Damn academics

January 27, 2020

A Drexel engineering professor is facing charges after spending grant money on strippers and worse. The suspicious thing is the “$89,000 .. spent on iTunes purchases.” That amount is far too much for personal use. Those cards have become a favorite currency of scammers, spammers, and other crooks. I suspect the professor was buying something illegal. And this was an engineering professor! (Hmmm. Like my friend, the former Soviet professor.)

Navigation desideratum

January 22, 2020

This past week, a military exercise has periodically jammed GPS signals off the coast of Georgia. That should not be a significant problem. Pilots and mariners have been finding their way long before navigation satellite systems.

And, we live in a wondrous time, when there is not one, but a half dozen such systems that we can use. Some, like India’s, are regional. China’s BeiDou once was regional but now is global. Russia’s GLONASS is global. As will be the EU’s Galileo, when it is fully operational. Some of those systems broadcast on dual frequencies for improved accuracy. But not all devices receive dual frequency signals.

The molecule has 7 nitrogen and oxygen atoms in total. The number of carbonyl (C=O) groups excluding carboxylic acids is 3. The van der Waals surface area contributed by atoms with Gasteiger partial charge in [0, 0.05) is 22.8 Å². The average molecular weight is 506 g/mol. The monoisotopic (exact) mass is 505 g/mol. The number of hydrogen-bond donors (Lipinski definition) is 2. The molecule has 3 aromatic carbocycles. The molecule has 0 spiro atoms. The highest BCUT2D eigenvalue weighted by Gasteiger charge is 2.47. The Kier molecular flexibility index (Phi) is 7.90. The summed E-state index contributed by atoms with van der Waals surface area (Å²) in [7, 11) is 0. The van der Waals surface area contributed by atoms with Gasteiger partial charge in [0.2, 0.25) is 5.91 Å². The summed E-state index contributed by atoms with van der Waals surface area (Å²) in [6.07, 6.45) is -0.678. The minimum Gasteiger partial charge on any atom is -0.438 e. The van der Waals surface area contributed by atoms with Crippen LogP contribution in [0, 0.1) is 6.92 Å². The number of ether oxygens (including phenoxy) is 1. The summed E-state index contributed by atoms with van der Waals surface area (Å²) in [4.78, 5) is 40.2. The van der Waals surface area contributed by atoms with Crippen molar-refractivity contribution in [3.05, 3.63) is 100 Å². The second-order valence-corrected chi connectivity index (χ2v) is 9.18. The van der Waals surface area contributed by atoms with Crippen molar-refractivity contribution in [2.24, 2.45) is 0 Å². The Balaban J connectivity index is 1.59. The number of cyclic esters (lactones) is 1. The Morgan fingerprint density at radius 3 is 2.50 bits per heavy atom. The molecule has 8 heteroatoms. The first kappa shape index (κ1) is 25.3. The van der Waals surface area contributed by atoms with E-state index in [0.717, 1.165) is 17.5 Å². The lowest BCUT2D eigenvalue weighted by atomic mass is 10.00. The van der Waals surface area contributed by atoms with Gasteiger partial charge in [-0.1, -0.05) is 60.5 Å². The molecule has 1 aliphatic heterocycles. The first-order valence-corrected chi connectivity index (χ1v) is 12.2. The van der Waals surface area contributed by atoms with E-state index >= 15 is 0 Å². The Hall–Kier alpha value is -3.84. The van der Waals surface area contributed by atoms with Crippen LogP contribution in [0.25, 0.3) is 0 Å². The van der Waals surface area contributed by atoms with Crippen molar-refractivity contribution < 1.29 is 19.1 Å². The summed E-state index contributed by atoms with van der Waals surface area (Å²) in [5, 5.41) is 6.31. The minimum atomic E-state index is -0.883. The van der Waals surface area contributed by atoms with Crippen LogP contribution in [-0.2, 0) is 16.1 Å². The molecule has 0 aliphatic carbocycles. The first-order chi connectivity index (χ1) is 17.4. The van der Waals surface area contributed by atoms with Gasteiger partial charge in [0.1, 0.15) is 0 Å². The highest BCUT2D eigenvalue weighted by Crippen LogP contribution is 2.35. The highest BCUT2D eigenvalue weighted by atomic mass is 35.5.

An advantage to having these multiple systems is that provides the navigator a measure of redundancy. Providing, of course, the navigator has the capability to receive signals from multiple systems. Today’s cellphones tend to do better in that regard than dedicated navigation devices, because they are marketed to customers around the world. My cellphone receives signals from GPS, GLONASS, and Galileo, and labels the satellites in its view accordingly. What it doesn’t show, and what I haven’t found settings to control, is how those are used to calculate a fix. Ideally, navigation software would synthesize a most accurate fix from a combination of all those systems, and models of how they vary. More, it would kick out any GNSS that was behaving too far outside its known window, alerting me to that. (The advantage of three or more systems is that there is enough redundancy to notice one errant system.) Of course, I would like to be able to choose the set it uses.